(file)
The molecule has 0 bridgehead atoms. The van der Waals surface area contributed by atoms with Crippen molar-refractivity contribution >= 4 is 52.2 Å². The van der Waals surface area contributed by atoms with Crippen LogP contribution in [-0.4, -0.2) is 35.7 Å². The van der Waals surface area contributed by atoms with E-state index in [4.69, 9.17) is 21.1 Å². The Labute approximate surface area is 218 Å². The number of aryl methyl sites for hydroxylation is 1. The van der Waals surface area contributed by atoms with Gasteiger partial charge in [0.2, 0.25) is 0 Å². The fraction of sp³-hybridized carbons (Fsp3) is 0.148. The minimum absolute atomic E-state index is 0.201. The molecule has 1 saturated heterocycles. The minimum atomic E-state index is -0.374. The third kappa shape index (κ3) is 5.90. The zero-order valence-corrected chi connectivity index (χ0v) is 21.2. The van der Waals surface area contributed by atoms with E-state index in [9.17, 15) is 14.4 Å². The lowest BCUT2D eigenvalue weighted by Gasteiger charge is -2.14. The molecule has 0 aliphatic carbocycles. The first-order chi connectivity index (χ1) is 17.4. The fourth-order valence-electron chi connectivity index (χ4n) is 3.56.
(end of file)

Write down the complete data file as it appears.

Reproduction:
The molecule has 0 bridgehead atoms. The van der Waals surface area contributed by atoms with Crippen molar-refractivity contribution >= 4 is 52.2 Å². The van der Waals surface area contributed by atoms with Crippen LogP contribution in [-0.4, -0.2) is 35.7 Å². The van der Waals surface area contributed by atoms with E-state index in [4.69, 9.17) is 21.1 Å². The Labute approximate surface area is 218 Å². The number of aryl methyl sites for hydroxylation is 1. The van der Waals surface area contributed by atoms with Gasteiger partial charge in [0.2, 0.25) is 0 Å². The fraction of sp³-hybridized carbons (Fsp3) is 0.148. The minimum absolute atomic E-state index is 0.201. The molecule has 1 saturated heterocycles. The minimum atomic E-state index is -0.374. The third kappa shape index (κ3) is 5.90. The zero-order valence-corrected chi connectivity index (χ0v) is 21.2. The van der Waals surface area contributed by atoms with E-state index in [9.17, 15) is 14.4 Å². The lowest BCUT2D eigenvalue weighted by Gasteiger charge is -2.14. The molecule has 0 aliphatic carbocycles. The first-order chi connectivity index (χ1) is 17.4. The fourth-order valence-electron chi connectivity index (χ4n) is 3.56.